You’re just bringin’ me down dad!

Slow Children When we bought this house two years ago, it was after careful screening of potential neighborhoods. One of CareerMom’s criteria was that it have sidewalks, which this one does. When it gets cooler, one of my favorite things to do in the evening is to take one (or both) of the boys on a walk with me after dinner. It’s usually a 20-25 minute affair, but it settles my meal and gets everyone away from whiney MLE for a bit.

Last night both boys wanted to go and since CareerMom needed to pack for her weeklong extravaganza (read: sucky business trip in Phoenix), MLI donned his Spider man PJ’s and crocks while I put MLE in the stroller so I could push him. Despite having shown severe signs of tiredness previously, MLI revived himself and proved time and time again that, “I’m faster than you daddy” by running pell-mell up the street, only stopping to do a victory dance at the next street corner.

I wasn’t quite ready to head home at the usual turn-around spot, so I suggested we stroll along the busy road just outside our  neighborhood. Normally, MLI would balk at doing something with so much noise going on, but after suggesting it, he surprised me again with, “But, I like loud noises!” News to me…

We turned the corner on the street and as the oncoming cars raced towards us, MLI took off running down the sidewalk. In my head, I envisioned him tripping on his crocks and tumbling head over heels into oncoming traffic, so I yelled my warning, which he either didn’t hear or ignored. But I caught up with him at the next stop sign and warned him about getting too far ahead. We turned around and started heading home and he took off running again.

I let him get about 60 yards ahead of me and then I started jogging with MLE and the stroller. This stroller isn’t one of those big wheeled affairs that rolls easily, so I couldn’t go as fast as I wanted, but I nearly caught up with MLI as he rounded the corner into the neighborhood. Though part of me was laughing hysterically at the site of this four year old running like a madman in his SpiderMan PJ’s, the parental part of me was hollering at him NOT to get too far ahead.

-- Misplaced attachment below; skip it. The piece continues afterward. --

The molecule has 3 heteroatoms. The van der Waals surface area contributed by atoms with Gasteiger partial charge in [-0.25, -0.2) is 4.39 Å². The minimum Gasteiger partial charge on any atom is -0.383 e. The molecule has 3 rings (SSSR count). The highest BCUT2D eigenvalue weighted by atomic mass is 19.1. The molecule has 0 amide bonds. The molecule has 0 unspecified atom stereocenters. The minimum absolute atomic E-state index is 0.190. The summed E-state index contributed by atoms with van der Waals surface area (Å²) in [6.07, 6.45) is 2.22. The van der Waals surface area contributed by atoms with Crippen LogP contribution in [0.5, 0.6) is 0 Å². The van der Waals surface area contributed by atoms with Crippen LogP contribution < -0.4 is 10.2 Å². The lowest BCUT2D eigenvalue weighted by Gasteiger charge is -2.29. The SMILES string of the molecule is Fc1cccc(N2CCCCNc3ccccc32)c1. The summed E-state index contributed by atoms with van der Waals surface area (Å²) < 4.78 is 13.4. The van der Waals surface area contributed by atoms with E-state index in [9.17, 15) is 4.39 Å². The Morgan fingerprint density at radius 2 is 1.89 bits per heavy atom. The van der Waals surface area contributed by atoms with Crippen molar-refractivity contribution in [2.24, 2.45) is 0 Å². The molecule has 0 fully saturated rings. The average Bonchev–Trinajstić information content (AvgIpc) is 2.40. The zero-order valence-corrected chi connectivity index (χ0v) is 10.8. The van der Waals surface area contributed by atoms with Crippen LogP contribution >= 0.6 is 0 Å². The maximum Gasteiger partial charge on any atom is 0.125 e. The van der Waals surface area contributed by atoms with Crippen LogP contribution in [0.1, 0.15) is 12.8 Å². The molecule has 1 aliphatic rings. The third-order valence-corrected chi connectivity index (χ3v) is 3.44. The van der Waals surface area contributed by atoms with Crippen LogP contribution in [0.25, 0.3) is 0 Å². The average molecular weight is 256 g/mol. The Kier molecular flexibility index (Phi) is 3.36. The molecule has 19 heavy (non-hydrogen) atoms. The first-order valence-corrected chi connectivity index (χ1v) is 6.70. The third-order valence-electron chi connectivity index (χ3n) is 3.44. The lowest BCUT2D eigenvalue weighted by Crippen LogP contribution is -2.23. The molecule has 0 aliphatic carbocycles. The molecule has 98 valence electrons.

As I crested the top of the hill, I spied him–still running–and I lost him in the bend of the road where the trees obscured my vision. Knowing that he would be nearing the street crossing again–the one where the teenage girls come flying through yapping on their cell phones with their little friends, paying no mind to what else is going on out in the world–I yelled at the top of my lungs, “ETHAN! DO NOT CROSS THE STREET!”

Not hearing anything in response, I picked up the pace and when I was finally able to see around the bend, there was nothing there to see. Which presented a problem because he could have gone either A) across the street and back home or B) on down the hill towards the park. In either case, he was in trouble, but the “amount” of trouble was yet to be seen depending on his direction.

Luckily, another walker came towards me and said, “You do realize your son just ran right past me back towards your house?” Biting back a  snotty retort, I simply responded with a “Thank you” and headed on home.

Five minutes later I walked into the house, already formulating how much anger to inject into my voice and what kind of punishment to give him. I went upstairs and found him lying in our bed watching cartoons in preparation for bedtime. I shut off the TV and told him to go to his room, as CareerMom asked, “I take it you didn’t tell him he could run ahead of you?